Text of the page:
Kaneisha
Nov 06, 2014 Kaneisha rated it really liked it
this book out your mind on the things the shouter Baptiste when through for so long it was a novel that had me on my toes trying to find out when would Eva, Bolo and Eva`s husband would final get their freedom to worship and when the would <3 ...more
Arshaad
Jul 14, 2016 Arshaad rated it it was amazing
A compelling read and with today's somewhat growing intolerance toward various faiths, it gives hope that once one holds on to their beliefs with sincerity and passion, any obstacle can be overcome.
Yemi Elegunde
Apr 11, 2015 Yemi Elegunde rated it it was amazing
Very interesting book looking back at the changes in the Caribbean during the war and before independence. I found it quite an nsightful story and thoroughly enjoyed it.
Jessica Day
Sep 16, 2015 Jessica Day rated it really liked it  ·  review of another edition
Lovelace creates characters with depth that you care about. I enjoyed this book and will definitely read more from the author.
Preeta
Dec 14, 2008 Preeta rated it really liked it
Amazing use of dialect as poetry -- I would recommend this for anyone interested in global Englishes. The narrator's voice -- arresting, heartbreaking, funny -- proves that local versions of English can convey social nuances that standard English cannot when it comes from outside the culture in question. My only quibble is that sometimes, particularly when trying to evoke high drama, the language/pace got a tiny bit repetitive. But I'd give this four and a half stars if I could, and can't wait t ...more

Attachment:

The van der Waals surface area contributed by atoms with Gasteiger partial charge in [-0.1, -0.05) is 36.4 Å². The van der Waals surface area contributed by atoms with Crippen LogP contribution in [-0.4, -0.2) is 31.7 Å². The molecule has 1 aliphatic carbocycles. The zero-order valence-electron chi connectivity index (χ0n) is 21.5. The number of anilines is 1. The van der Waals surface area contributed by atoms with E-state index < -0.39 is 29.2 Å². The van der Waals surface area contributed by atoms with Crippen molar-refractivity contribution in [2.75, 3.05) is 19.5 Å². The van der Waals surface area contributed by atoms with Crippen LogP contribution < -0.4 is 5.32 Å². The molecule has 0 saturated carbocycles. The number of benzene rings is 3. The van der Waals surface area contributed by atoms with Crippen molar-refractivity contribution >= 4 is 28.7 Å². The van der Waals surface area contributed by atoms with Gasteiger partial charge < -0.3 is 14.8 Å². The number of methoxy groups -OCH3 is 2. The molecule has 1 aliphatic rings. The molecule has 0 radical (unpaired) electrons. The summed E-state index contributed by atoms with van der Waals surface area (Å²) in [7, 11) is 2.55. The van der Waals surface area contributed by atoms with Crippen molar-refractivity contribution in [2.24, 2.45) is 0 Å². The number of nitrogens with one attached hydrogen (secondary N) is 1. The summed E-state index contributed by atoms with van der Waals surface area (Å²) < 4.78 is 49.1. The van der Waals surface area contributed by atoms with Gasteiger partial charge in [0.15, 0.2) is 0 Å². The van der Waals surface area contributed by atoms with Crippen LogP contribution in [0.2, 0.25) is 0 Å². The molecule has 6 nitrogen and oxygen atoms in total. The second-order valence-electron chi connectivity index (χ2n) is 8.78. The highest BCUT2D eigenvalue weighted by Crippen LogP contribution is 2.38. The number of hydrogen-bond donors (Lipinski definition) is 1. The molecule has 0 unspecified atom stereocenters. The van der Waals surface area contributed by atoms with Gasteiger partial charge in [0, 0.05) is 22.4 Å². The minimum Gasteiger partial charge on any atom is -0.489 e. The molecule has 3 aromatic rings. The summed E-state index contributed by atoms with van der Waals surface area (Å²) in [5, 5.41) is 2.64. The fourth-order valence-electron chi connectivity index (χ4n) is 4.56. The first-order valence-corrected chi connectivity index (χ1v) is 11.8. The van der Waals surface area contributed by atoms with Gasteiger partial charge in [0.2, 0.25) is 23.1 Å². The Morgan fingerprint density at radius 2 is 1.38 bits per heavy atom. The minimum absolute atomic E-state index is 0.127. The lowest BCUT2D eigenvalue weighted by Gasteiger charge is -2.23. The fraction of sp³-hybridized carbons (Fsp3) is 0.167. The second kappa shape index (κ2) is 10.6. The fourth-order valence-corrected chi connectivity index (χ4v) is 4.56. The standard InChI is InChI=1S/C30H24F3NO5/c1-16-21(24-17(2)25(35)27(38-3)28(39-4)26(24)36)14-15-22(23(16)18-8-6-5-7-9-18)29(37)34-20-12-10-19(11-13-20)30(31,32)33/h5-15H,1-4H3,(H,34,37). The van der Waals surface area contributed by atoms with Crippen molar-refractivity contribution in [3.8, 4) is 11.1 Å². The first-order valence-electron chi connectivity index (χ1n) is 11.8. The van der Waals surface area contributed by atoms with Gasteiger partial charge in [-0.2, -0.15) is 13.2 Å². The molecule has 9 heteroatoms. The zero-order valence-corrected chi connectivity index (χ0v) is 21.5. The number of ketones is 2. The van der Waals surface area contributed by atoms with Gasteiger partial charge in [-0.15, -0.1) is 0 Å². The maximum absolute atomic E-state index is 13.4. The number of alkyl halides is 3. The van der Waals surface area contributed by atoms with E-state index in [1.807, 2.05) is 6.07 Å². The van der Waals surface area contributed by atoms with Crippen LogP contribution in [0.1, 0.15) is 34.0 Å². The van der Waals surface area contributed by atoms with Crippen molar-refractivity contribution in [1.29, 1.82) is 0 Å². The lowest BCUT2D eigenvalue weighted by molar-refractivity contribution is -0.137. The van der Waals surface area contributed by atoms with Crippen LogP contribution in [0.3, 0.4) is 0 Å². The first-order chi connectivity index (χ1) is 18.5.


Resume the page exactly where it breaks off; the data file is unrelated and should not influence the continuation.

Samantha
Jun 03, 2015 Samantha rated it it was amazing
I found Eva's narration interesting.
Meagan Tablada
Jan 22, 2014 Meagan Tablada rated it it was amazing
it was great
Shivanee Ramlochan
Sep 12, 2011 Shivanee Ramlochan rated it really liked it
Shelves: read-in-2002
The narrative of this book resembles nothing so much as it does a song, threaded to equal notes of misery and upliftment, a song that persists even when confronted with the most vile persecution.
Brian Watson
Aug 29, 2007 Brian Watson rated it it was amazing
Read this for a freshman English class and have since re-read it about ten times. Great story with tons of imagery and allusion.
Kaydeen Henry
i think tha wine of astonishment is based on reality thing in jamaica.the ending and beginning of slavery
Cheryl S.
Jul 10, 2008 Cheryl S. rated it liked it
Shelves: cultural-info, 2008
Heart wrenching account of religious persecution.
David Dacosta
Dec 09, 2012 David Dacosta rated it it was amazing
A bonified Caribbean classic
Cameron E.
Feb 24, 2016 Cameron E. rated it really liked it
pretty good
Kathy
Mar 20, 2012 Kathy rated it liked it
boring
Monique
Oct 04, 2011 Monique rated it it was amazing
its gr8
Jasmine
Sep 25, 2011 Jasmine rated it it was ok
boring
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Novelist, playwright and short-story writer Earl Lovelace was born in Toco, Trinidad in 1935 and grew up in Tobago. He worked for the Trinidad Guardian, then for the Department of Forestry and later as an agricultural assistant for the Department of Agriculture, gaining an intimate knowledge of rural Trinidad that has informed much of his fiction.

He studied in the United States at Howard Universit